Sprachlich ist das Buch eine reine Freude. Twardoch schreibt detailversessen, ist verliebt in Kleidung, Waffen, Straßennamen; das kann nerven, aber ihm gelingen doch immer wieder immens schöne Sätze. Die genretypische Brutalität fehlt ebenfalls nicht und kommt dabei so lakonisch und in unerwarteten Momenten daher, dass sie selbst mich hartgesottene Leserin getroffen hat. Aber die Gewalt ist nie schockierender Selbstzweck; Twardoch glorifiziert nichts, seine Welt hat wenig Glorreiches. Noir eben, mit Literatur-Beimischung.

 

Ich weiß nicht, ob jeder von Twardochs literarischen Tricks notwendig ist oder ob sie die Geschichte am Ende nicht doch überfrachten. Während des Lesens haben mich diese Tricks jedenfalls wenig gestört. Ich habe ein wenig was anders bekommen als ich erwartet habe, aber was ich bekam, hat mir sehr gut gefallen. Jetzt möchte ich möglichst bald auch Morphin lesen. Das klingt nach etwas, das ich noch mehr mögen könnte.

Chandler Klang Smith - The Sky is Yours

The Sky is Yours - Chandler Klang Smith

Here is a city, and the city is burning.

 

There are two dragons, the yellow and the green. One would be an aberration, a hundred would be a proliferation, but two: two is a species, either dying off or just getting started.

 

The city is burning, and yet people stay. Stubborn, persistent, stupid: people stay. The penniless poor and the filthy rich, the ones with nowhere left to go, the ones who haven't learned to live anywhere else: people stay. Someone always stays behind.

 

Here is what scientists have learned:

1. The dragons lever land.

2. The dragons never eat.

3. The dragons never sleep.

4. Ballistics, rockets, stun guns, paratroopers, lassos toxic sprays, nets, high-pitched sounds, mass hysteria, and prayer do nothing to deter the dragons.

5. The dragons will not let us be.

 

This is a story about a city, a story about what it means to be young, and it has been compared to many things. Let me have my try: it's like The Princess Bride and Infinite Jest had a baby and had her raised by Jeff VanderMeer, reading her bedtime stories by Mervyn Peake. What this girl dreams then might be this story. (The author claims she was inspired by Jane Austen.)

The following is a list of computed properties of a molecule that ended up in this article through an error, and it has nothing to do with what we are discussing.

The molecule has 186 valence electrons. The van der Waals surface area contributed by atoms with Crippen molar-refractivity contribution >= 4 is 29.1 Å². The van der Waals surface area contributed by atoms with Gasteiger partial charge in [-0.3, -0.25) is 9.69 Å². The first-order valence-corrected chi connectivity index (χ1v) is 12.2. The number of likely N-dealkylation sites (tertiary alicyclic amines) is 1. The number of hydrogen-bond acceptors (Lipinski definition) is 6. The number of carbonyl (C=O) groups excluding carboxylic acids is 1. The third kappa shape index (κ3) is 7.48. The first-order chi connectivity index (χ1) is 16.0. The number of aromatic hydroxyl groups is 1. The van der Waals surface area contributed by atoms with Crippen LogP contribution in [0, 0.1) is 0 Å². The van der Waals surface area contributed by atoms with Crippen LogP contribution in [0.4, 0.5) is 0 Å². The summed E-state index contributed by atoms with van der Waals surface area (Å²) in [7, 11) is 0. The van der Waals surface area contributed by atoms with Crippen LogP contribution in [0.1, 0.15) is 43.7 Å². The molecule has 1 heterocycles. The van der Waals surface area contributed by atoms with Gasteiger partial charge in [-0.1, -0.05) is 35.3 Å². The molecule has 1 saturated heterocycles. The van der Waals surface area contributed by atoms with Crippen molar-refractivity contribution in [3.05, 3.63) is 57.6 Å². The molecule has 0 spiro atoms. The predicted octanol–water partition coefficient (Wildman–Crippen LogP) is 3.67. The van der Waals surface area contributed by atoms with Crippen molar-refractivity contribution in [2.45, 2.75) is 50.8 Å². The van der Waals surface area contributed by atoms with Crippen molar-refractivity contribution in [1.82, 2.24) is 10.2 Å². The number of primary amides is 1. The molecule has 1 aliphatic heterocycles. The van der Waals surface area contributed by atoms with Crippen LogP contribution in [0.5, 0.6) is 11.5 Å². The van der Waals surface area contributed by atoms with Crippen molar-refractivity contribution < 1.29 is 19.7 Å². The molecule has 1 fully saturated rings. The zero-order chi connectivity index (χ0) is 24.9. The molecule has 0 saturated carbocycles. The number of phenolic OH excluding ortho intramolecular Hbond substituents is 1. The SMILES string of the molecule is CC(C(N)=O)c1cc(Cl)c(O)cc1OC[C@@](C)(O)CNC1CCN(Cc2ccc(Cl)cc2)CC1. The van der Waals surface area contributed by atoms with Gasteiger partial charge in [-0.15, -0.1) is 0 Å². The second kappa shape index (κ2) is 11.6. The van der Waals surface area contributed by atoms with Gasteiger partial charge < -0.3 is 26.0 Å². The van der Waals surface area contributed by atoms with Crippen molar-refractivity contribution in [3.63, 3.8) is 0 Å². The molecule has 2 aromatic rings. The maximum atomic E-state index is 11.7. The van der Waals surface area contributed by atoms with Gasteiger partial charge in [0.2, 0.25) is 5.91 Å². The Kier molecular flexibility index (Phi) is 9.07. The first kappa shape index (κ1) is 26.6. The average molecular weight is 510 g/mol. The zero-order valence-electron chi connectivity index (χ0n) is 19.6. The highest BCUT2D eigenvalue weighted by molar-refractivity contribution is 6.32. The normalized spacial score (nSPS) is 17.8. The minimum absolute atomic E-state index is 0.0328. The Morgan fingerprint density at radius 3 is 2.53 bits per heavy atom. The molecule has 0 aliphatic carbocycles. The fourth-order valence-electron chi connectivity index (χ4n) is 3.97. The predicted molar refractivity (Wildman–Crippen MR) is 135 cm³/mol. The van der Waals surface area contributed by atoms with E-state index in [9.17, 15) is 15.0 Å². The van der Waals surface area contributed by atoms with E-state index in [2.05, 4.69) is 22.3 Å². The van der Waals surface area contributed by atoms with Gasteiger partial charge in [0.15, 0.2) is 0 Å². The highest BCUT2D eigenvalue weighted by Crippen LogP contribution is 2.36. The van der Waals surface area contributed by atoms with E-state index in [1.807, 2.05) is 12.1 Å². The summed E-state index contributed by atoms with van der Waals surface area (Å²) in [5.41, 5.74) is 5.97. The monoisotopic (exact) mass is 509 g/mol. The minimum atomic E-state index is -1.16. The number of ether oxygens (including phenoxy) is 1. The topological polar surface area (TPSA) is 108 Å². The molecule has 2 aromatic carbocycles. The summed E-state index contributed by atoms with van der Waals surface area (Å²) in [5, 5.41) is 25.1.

It's sprawling, and funny, and harrowing; it's a satire, and some don't like its bite. It's ambitious, and totally crazy, and far from perfect. The first act is gold, the second act drags; when our young heroes should be questing, they sit around talking all the time (it's really a very dialogue-heavy work; the ghost of Austen, I suspect.) The third act closes the circle. All questions answered? No way, no how, but that's life, ain't it?

Ted Chiang - Stories of Your Life and Others

Stories of Your Life and Others - Ted Chiang

 

Quite disappointing.

 

While technically well written and exhibiting a certain elegance in structure, Chiang's stories suffer from a lack of passion. With the sole exception of Understand, which serves at least a bit of juicy pulp towards the end, Chiang's offering are as dry as a decade old elephant's bone found in the Kalahari. Why should I care about a story, about characters, about relationships, if the author apparently doesn't give a fuck?

 

The other obstacle was the frequent blend of science and religious concepts. That's something I simply don't want to read. (Exceptions always proof the rule.)

 

Chiang might be what all the geek kids are raving about. I didn't find anything thought-proving or poignant or deep in his stories. For the most part I was just mildly bored. Oh well, I'll just go back into my New Wave corner – ludicrous science, but with passion! (and sex, and drugs, and acid jazz)

 

Ratings for the individual stories:

 

The Tower of Babylon: ***

Well executed, but not very exciting. Nor very original.

Understand: ****

By far my most favourite story in this collection. Reminiscent of Flowers for Algernon, but with a different ending and much more pulpy. I especially liked the confrontation in the end.